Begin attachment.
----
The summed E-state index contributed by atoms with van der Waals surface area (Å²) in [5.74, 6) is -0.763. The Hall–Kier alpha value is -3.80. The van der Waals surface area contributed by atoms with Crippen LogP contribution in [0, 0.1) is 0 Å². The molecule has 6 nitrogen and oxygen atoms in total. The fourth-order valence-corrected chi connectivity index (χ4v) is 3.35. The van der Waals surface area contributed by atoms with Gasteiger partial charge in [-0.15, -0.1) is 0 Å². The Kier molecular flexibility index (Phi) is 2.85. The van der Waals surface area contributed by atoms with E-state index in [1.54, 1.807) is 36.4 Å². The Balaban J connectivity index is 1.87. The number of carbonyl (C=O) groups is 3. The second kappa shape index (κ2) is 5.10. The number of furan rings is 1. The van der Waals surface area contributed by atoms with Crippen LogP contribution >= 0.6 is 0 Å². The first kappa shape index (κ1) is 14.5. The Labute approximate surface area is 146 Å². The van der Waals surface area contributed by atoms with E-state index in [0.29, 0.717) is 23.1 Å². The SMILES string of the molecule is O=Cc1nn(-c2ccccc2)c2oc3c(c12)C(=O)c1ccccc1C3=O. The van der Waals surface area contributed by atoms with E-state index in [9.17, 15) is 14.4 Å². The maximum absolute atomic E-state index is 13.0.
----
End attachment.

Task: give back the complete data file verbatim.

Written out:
The summed E-state index contributed by atoms with van der Waals surface area (Å²) in [5.74, 6) is -0.763. The Hall–Kier alpha value is -3.80. The van der Waals surface area contributed by atoms with Crippen LogP contribution in [0, 0.1) is 0 Å². The molecule has 6 nitrogen and oxygen atoms in total. The fourth-order valence-corrected chi connectivity index (χ4v) is 3.35. The van der Waals surface area contributed by atoms with Gasteiger partial charge in [-0.15, -0.1) is 0 Å². The Kier molecular flexibility index (Phi) is 2.85. The van der Waals surface area contributed by atoms with E-state index in [1.54, 1.807) is 36.4 Å². The Balaban J connectivity index is 1.87. The number of carbonyl (C=O) groups is 3. The second kappa shape index (κ2) is 5.10. The number of furan rings is 1. The van der Waals surface area contributed by atoms with Crippen LogP contribution >= 0.6 is 0 Å². The first kappa shape index (κ1) is 14.5. The Labute approximate surface area is 146 Å². The van der Waals surface area contributed by atoms with E-state index in [0.29, 0.717) is 23.1 Å². The SMILES string of the molecule is O=Cc1nn(-c2ccccc2)c2oc3c(c12)C(=O)c1ccccc1C3=O. The van der Waals surface area contributed by atoms with E-state index in [9.17, 15) is 14.4 Å². The maximum absolute atomic E-state index is 13.0.